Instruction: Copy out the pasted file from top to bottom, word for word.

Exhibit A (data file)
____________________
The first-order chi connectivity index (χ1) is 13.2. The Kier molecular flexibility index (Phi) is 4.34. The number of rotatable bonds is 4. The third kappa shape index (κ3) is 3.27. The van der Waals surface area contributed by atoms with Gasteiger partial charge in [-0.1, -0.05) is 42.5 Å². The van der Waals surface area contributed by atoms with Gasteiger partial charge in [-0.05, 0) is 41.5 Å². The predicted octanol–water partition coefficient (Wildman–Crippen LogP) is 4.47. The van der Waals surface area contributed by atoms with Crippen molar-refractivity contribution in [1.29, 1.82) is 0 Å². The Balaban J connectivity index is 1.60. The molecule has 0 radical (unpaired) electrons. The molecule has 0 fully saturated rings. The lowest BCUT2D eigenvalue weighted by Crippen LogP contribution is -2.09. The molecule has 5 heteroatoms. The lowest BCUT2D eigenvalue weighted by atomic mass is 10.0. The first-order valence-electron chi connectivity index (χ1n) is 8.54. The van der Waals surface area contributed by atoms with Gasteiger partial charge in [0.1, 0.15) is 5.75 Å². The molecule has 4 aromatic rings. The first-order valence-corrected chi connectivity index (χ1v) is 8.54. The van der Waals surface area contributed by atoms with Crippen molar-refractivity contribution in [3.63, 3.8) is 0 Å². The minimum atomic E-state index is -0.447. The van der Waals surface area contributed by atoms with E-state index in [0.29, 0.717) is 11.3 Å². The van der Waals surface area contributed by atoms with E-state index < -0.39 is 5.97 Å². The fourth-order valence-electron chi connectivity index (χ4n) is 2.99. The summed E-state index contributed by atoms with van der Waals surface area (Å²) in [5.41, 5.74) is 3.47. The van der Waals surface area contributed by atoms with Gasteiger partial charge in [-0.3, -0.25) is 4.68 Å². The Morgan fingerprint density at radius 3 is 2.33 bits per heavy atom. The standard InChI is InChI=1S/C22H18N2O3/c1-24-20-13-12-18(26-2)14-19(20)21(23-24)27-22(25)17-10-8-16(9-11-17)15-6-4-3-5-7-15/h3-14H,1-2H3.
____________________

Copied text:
The first-order chi connectivity index (χ1) is 13.2. The Kier molecular flexibility index (Phi) is 4.34. The number of rotatable bonds is 4. The third kappa shape index (κ3) is 3.27. The van der Waals surface area contributed by atoms with Gasteiger partial charge in [-0.1, -0.05) is 42.5 Å². The van der Waals surface area contributed by atoms with Gasteiger partial charge in [-0.05, 0) is 41.5 Å². The predicted octanol–water partition coefficient (Wildman–Crippen LogP) is 4.47. The van der Waals surface area contributed by atoms with Crippen molar-refractivity contribution in [1.29, 1.82) is 0 Å². The Balaban J connectivity index is 1.60. The molecule has 0 radical (unpaired) electrons. The molecule has 0 fully saturated rings. The lowest BCUT2D eigenvalue weighted by Crippen LogP contribution is -2.09. The molecule has 5 heteroatoms. The lowest BCUT2D eigenvalue weighted by atomic mass is 10.0. The first-order valence-electron chi connectivity index (χ1n) is 8.54. The van der Waals surface area contributed by atoms with Gasteiger partial charge in [0.1, 0.15) is 5.75 Å². The molecule has 4 aromatic rings. The first-order valence-corrected chi connectivity index (χ1v) is 8.54. The van der Waals surface area contributed by atoms with Crippen molar-refractivity contribution in [3.63, 3.8) is 0 Å². The minimum atomic E-state index is -0.447. The van der Waals surface area contributed by atoms with E-state index in [0.29, 0.717) is 11.3 Å². The van der Waals surface area contributed by atoms with E-state index < -0.39 is 5.97 Å². The fourth-order valence-electron chi connectivity index (χ4n) is 2.99. The summed E-state index contributed by atoms with van der Waals surface area (Å²) in [5.41, 5.74) is 3.47. The van der Waals surface area contributed by atoms with Gasteiger partial charge in [-0.3, -0.25) is 4.68 Å². The Morgan fingerprint density at radius 3 is 2.33 bits per heavy atom. The standard InChI is InChI=1S/C22H18N2O3/c1-24-20-13-12-18(26-2)14-19(20)21(23-24)27-22(25)17-10-8-16(9-11-17)15-6-4-3-5-7-15/h3-14H,1-2H3.